23 MAY 1992, Page 50


The greening of the valley

Ebbw Vale Garden Festival

Does the land wait the sleeping lord or is the wasted land that very lord who sleeps?

So runs the last of the many rhetorical questions which compose David Jones's poem 'The Sleeping Lord', setting the myth of sleeping Arthur in a context ecological before its time. A visit to the Garden Festi- val Wales in Ebbw Vale raises similar metaphorical and anthropomorphic paral- lels of nationality and landscape. Of all the constituent parts of the United Kingdom, Wales is the most obviously formed by its landscape — grand but intricate, revealing, as Graham Sutherland discovered when painting in Pembrokeshire, a sense of grandeur in small features, and mostly turned against outsiders.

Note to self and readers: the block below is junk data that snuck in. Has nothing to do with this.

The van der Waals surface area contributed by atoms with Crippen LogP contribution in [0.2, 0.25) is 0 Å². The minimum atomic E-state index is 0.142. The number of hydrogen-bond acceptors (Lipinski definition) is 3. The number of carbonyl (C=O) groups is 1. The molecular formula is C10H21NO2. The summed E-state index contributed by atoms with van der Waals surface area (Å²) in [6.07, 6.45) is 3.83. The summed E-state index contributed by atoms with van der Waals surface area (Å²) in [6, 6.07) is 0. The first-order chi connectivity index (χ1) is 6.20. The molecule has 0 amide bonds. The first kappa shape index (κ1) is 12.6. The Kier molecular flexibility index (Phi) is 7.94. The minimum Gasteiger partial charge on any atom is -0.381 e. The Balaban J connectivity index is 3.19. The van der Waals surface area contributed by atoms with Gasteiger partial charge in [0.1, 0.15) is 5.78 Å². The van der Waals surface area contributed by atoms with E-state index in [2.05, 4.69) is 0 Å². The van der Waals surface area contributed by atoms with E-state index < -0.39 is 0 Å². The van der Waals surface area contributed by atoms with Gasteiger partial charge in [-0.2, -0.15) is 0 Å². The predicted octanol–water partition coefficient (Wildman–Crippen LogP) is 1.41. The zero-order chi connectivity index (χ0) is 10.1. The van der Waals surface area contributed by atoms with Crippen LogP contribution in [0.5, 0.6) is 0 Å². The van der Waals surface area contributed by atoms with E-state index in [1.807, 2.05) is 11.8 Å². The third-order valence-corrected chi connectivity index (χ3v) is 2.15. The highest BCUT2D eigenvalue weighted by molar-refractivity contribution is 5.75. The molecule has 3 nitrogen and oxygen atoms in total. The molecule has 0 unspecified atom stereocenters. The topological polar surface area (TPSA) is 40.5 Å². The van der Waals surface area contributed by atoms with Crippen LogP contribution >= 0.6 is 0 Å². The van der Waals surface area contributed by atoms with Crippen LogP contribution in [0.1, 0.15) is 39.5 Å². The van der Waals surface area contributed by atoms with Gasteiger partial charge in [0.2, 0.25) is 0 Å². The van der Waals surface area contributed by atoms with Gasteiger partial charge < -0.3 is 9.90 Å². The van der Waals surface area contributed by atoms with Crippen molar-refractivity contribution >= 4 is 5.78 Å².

As the road climbs from Newport towards Ebbw Vale, the landscape becomes wilder. Had the coal seams and iron ore deposits not drawn pioneer indus- trialists in the 18th century, this would still be remote and pastoral upland. A small caption somewhere in the Garden Festival directs one's view to the opposite side of the valley, to the highest and most westerly natural beech wood in Britain. Instead, huge industrial communities gathered in this inhospitable climate.

The Garden Festival does not ignore these roots. Indeed it almost answers the questions of the David Jones poem. The sleeping lord has been laid to rest with a blanket of imported topsoil. The land has been given a face-lift, with waterfalls, lakes and rocky outcrops where once were derelict railway lines and slag heaps. High- er up, the British Steel Plate Works remain as the relic of the traditional industry, their vast blue sheds looming against the rows of closely packed houses. But has the sleeping lord, the 'Tutelar of the Place' (to borrow another David Jones title), any recognis- able presence? Has Wales discovered any- thing about itself through the Festival?